I looked back at the stand then at Fal and said, "that's a neat trick. You should teach it to me sometime . . . you want some hotdogs? Oh, that's right . . ." I said as he held up an objecting palm, "you don't eat.” He nodded his head affirmatively and I went to the counter to collect my purchase.
"What the hell?" the attendant said, "It's cold as a witches' tit with the service window open."
"Yeah, yeah," I answered to the man's complaints.
He gave me the bag with the hotdogs inside and I stepped to the left to take another look at Fal and I'll be damned, but he was gone. Now, the tables were settled into a small cul de sac created by the side of a hardware store, a rear brick wall and the hotdog stand. The only way out was past me and I had not seen him leave.
"Did . . . did you see a guy come past me when I was paying you?"
"Naw, didn't see nobody . . . why?"
I returned to the car and handed Charley the bag with the franks. He opened them hungrily, we had not had the opportunity to eat all day.
“Hey . . . Where the hell'd he go?” Charley asked pointing down the alley toward where Fal had been seated.
“I don't know, Pard . . . I don't know . . .”
I had an apartment on Culver Avenue. That night when I arrived at my front door, Fal was sitting on my stoop. I hesitated when I saw him there, he hadn't seemed to notice me, though for some reason I felt he knew I was there. He sat with his eyes closed as if he were listening to something faint and far away.
I walked up to the stoop and stood before him, he continued to look as if he were mentally concentrating on some fact, then he opened his eyes and gave me that wonderful smile.
"Detective Andrews, I have been waiting for you."
"Damn! You must be frozen through, come upstairs to my apartment and get warm."
"Oh, but I am warm, feel my hand."
Once again I did and once again it was as warm as a summer's day.
I shook my head and said, "the invitations still there, wanna come up?"
Fal stood and nodded, "I don't want you think I am a stalker. Wonderful word choice in that description, someone who hunts with mal intent."
It was strange but not one warning bell went off in my head. Even if Fal were the murderer, he liked to hunt women. I was the wrong sex. Serial killers often liked to build a rapport with the hunter hunting them. I figured keeping Fal close was the only way to catch him at his dirty work.
I unlocked the front door and we walked up the stairs. I lived on the third floor rear and I unlocked and opened my door. My apartment was a usual bachelor pad, left over food, dirty clothes, beer cans, a life time of litter cluttering the place.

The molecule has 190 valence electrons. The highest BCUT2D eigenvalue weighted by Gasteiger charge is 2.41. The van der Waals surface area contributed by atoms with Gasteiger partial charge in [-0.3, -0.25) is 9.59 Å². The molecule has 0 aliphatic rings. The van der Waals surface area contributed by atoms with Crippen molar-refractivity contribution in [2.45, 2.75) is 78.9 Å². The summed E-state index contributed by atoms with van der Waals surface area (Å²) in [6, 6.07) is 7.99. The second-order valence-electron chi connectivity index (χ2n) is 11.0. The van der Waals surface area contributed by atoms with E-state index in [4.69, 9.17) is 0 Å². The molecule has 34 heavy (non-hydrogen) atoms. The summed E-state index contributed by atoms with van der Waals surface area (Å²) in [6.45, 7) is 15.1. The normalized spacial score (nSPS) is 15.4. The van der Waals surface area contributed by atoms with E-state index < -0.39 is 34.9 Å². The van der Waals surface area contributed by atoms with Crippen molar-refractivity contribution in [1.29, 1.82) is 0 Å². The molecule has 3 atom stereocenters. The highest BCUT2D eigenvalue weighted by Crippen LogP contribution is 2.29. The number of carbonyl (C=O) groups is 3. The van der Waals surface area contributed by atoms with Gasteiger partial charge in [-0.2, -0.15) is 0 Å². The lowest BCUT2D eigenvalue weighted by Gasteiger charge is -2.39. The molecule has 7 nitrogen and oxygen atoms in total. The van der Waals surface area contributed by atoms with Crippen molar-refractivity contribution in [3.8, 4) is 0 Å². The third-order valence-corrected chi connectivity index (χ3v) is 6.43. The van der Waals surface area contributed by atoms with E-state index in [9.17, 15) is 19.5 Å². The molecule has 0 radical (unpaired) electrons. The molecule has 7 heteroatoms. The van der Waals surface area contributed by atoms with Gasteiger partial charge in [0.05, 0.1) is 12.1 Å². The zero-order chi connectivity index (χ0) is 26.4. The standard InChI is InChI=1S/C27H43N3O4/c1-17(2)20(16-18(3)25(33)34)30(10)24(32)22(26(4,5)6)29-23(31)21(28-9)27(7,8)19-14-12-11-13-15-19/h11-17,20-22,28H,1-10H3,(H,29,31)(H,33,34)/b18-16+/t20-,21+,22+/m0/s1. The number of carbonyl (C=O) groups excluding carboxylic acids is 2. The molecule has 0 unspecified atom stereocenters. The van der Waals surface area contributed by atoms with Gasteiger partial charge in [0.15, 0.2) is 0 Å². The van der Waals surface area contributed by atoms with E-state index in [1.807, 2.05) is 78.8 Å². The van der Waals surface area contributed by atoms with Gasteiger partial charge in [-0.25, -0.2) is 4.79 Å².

"Sorry for the mess," I said as he walked in. I pushed some clothes off a chair and said "sit down. You want some coffee?"
"No, thank you."
I busied myself putting on the coffee pot for one and popped a frozen dinner in the microwave.
"You don't want anything to eat, do you?"
"No, thank you."
"Look," I said leaning against the door jamb between the living room and the kitchenette, "you don't have to keep up any charade for me. If you want some food, say so. It ain't steak, but it's good and nourishing."
Fal closed his eyes and took a deep breath the way you would when exasperated by the constant questioning of child.
"I am not posing a charade. I do not need to eat."
"Fal, everybody needs to eat, or they die."
At this Fal laughed.
"Let us just say," he answered, "that in my case that is untrue."
The microwave dinged and I walked over and retrieved my meal. I carried it inside, pushed some magazines to the side on my coffee table and sitting opposite Fal, I began to eat.
Fal sat there, his hands folded politely in his lap. He reached out and pulled a magazine off the table. I was a lover of science fiction; had been since I was boy and Fal had taken one of my sci-fi magazines and flipped through the pages.
"The third story is the best one," he pronounced as he replaced the magazine on the table.
"Oh yeah? What do you do? Take them off the newsstands when nobody's looking?"
He tilted his head and gave me a most curious look, "no, I just read it now."
I snorted a laugh, this was just too much. Fal made the most ridiculous claims and I felt that finally I had him at a disadvantage.
"Okay, wise apple, what happened in the story?"
"'Wise apple . . .'" he said, a brightness in his eye, "what a curious expression. If I tell you the story you won't read it yourself."
"Aha! I knew you didn't read it that fast . . . now . . ."
"Okay, as your prophet once said, 'lest thou seest thou doest not believe.' Page 54, column two was my favorite part . . ." and he proceeded to pronounce word for word the very text that was in my magazine.
"So, you memorized the magazine from the one you took from the news stand to impress me."
"And, how would I have known that you received this particular magazine? I did not know that you had this copy."
"I don't know, you knew where I lived."
"I knew because I followed you once months ago. I did not, however, go through your mail. You do receive this magazine as a subscription, do you not?"
"Yes," was all I could say. This guy was deep, and maybe he knew a few magic tricks but there was a logical explanation for this.
"Oh, you are very right," he said smiling, "there is a logical explanation for all of this."
I dropped my fork onto the dinner plate and said "wait a minute, I was just thinking that . . ."